By Robert A. Vella

This morning, Pope Francis gave an unprecedented speech before a joint session of the U.S. Congress.  His remarks can rightly be described as a thorough refutation of the conservative ideology which has gained prominence in this country over the last few decades.  That the pontiff’s address would be delivered within the chambers of America’s secular government added a bit of irony to the long-anticipated event.  Republicans, the champions of Christian political activism since the days of Ronald Reagan and the Moral Majority, were painfully rebuked by the leader of the largest Christian church in the world.  And, that such an eminent religious leader would be given a public platform under the patronage of a nation founded on an inviolable separation of church and state cannot go unnoticed.

In a report titled Pope Francis Challenges Congress to Heal World’s ‘Open Wounds’, two New York Times writers summed up the Pope’s criticism of two cherished aspects of American conservatism (i.e. unrestrained capitalism and white nationalism) quite succinctly:

WASHINGTON — Pope Francis, the spiritual leader of 1.2 billion Catholics, challenged Congress and by extension the mightiest nation in history on Thursday to break out of its cycle of polarization and paralysis to finally use its power to heal the “open wounds” of a planet torn by hatred, greed, poverty and pollution.

Taking a rostrum never before occupied by the bishop of Rome, the pontiff issued a vigorous call to action on issues largely favored by liberals, including a powerful defense of immigration, an endorsement of environmental legislation, a blistering condemnation of the arms trade and a plea to abolish the death penalty.

In particular, Francis beseeched a nation that generates a disproportionate share of the world’s wealth to not let money drive its decisions at the expense of humanity. “Politics is, instead, an expression of our compelling need to live as one, in order to build as one, the greatest common good,” he told a joint meeting of Congress in an address that cited American icons like Abraham Lincoln and the Rev. Dr. Martin Luther King Jr.

They went on to summarize Francis’ thinly veiled disregard for secularism:

In his speech, Francis also defended religious liberty and the traditional family at a time when the United States has just legalized same-sex marriage and a Kentucky court clerk went to jail rather than issue marriage certificates violating her religious beliefs. He was less explicit in condemning abortion but called for a defense of life at “every stage of development.”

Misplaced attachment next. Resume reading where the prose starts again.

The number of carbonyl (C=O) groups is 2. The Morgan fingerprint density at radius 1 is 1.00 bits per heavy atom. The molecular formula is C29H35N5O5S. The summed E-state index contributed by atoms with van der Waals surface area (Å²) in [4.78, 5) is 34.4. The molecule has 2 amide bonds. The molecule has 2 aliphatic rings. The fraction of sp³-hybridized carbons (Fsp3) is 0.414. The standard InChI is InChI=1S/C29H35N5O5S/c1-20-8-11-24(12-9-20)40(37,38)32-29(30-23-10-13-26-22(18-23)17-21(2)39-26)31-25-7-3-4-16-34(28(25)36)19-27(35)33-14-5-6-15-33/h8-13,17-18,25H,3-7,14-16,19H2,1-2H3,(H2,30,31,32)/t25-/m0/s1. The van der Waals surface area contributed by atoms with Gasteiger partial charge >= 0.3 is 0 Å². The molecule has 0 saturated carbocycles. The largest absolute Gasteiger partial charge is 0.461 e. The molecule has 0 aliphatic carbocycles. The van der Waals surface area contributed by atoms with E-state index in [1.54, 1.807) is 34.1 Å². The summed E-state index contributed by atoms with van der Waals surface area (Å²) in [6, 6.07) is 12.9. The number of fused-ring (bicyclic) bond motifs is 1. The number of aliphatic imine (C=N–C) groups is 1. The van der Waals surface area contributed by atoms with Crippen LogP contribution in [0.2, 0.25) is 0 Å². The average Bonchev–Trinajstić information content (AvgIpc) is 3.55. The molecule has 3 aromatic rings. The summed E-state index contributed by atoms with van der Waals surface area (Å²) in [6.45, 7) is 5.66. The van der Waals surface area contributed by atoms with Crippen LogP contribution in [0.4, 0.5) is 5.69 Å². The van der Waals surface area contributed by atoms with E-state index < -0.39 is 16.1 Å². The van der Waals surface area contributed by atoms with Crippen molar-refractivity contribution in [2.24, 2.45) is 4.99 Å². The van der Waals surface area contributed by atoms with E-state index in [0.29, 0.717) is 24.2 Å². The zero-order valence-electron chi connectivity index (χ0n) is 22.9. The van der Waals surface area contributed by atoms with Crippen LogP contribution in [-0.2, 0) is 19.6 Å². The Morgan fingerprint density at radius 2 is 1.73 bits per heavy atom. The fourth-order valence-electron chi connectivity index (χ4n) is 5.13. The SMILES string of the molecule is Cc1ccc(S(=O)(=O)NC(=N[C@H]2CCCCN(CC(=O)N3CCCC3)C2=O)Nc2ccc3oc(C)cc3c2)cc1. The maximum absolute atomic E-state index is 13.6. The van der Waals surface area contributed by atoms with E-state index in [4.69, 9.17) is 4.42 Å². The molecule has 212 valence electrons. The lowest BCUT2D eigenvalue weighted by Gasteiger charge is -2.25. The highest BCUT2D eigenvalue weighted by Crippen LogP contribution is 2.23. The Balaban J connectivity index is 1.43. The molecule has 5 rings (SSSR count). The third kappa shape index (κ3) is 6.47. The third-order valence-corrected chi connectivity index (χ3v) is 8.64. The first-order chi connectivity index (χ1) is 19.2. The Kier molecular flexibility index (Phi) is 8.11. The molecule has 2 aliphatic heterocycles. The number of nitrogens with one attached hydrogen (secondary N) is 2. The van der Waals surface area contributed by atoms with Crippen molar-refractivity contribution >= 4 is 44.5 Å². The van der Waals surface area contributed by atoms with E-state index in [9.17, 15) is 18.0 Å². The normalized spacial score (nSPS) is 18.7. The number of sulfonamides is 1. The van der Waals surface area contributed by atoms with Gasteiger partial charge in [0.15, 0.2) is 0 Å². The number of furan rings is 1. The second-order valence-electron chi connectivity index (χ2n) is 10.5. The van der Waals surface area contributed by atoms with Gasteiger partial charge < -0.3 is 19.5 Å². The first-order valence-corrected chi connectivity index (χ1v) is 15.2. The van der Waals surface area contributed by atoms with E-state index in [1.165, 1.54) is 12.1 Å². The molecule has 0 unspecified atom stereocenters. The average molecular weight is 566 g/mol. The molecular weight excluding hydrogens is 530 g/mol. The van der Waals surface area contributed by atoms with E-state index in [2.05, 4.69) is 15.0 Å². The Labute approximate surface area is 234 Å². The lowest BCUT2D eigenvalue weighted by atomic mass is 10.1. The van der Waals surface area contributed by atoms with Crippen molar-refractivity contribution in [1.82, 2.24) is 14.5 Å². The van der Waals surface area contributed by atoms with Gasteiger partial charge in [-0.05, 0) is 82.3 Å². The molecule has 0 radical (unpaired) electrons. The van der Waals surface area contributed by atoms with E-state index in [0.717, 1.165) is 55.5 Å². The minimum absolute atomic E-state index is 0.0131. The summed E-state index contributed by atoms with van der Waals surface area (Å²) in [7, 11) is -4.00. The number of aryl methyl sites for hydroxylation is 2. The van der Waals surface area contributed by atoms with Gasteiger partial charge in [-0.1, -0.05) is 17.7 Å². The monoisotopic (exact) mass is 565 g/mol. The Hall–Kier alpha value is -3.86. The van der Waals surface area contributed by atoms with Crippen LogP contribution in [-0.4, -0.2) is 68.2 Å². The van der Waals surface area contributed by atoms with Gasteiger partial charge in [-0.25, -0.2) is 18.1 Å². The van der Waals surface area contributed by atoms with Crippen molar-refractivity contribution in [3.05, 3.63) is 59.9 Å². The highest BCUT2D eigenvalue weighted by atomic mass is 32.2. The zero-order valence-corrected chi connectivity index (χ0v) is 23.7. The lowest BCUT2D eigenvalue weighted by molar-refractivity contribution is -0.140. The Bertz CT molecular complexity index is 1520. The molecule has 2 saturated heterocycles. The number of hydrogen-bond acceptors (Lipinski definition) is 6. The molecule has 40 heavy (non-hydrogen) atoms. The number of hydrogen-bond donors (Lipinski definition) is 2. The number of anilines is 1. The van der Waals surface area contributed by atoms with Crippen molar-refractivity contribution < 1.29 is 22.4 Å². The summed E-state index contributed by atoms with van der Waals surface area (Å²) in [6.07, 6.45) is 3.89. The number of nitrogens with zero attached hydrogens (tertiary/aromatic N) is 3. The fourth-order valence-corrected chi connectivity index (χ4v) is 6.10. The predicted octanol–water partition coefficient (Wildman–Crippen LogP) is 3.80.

“I cannot hide my concern for the family, which is threatened perhaps as never before, from within and without,” he said at the end of his speech, delivered in slow, cautious English. “Fundamental relationships are being called into question, as is the very basis of marriage and the family. I can only reiterate the importance and, above all, the richness and the beauty of family life.”

Before the Pope even delivered his speech, conservative reaction had begun to seethe.  In a Washington Post op-ed titled Pope Francis poses a threat to the current economic order, journalist Harold Meyerson observed:

The pope addresses Congress Thursday, and conservatives are fearing the worst. Their belief systems can tolerate a lot — laissez-faire economics, xenophobia — but Pope Francis’s emphasis on the Roman Catholic Church’s historic antipathy to capitalism has them in a dither.

The Wall Street Journal laments his overt embrace of the “progressive political agenda of income redistribution.” My Post colleague George F. Will writes that, “Americans cannot simultaneously honor him and celebrate their nation’s premises.”

It’s not clear, however, whether the Journal and Will’s argument is with the pope or with the Christianity of the saint whose name he took, or even more fundamentally, with the Nazareth carpenter whom Christians believe was the son of God.

Suppose, for instance, that the pope elects, in his address to Congress, to repeat one of that carpenter’s most famous quotes: “It is easier for a camel to go through the eye of a needle than for a rich man to enter into the kingdom of God.”

Based on past performance, can we expect some Republican congressman to leap to his feet and shout, “You lie,” or Supreme Court Justice Samuel A. Alito Jr. to shake his head in dissent? Both occurrences greeted addresses to Congress by President Obama, speeches that were nowhere remotely as inflammatory as those in a recent papal encyclical, much less the Sermon on the Mount.

Liberals have been noticeably silent regarding Francis’ gentle slap at secularism, but I – as a progressive – will not be.  Should America ever return to the medieval days of theocracy and sectarian governance, it will sacrifice the very foundational precepts which have guarded it against the ignorance and atrocities of religious extremism witnessed during the Inquisition and now seen in chaotic regions like the Middle East.

See:  Read Pope Francis’ full address to Congress

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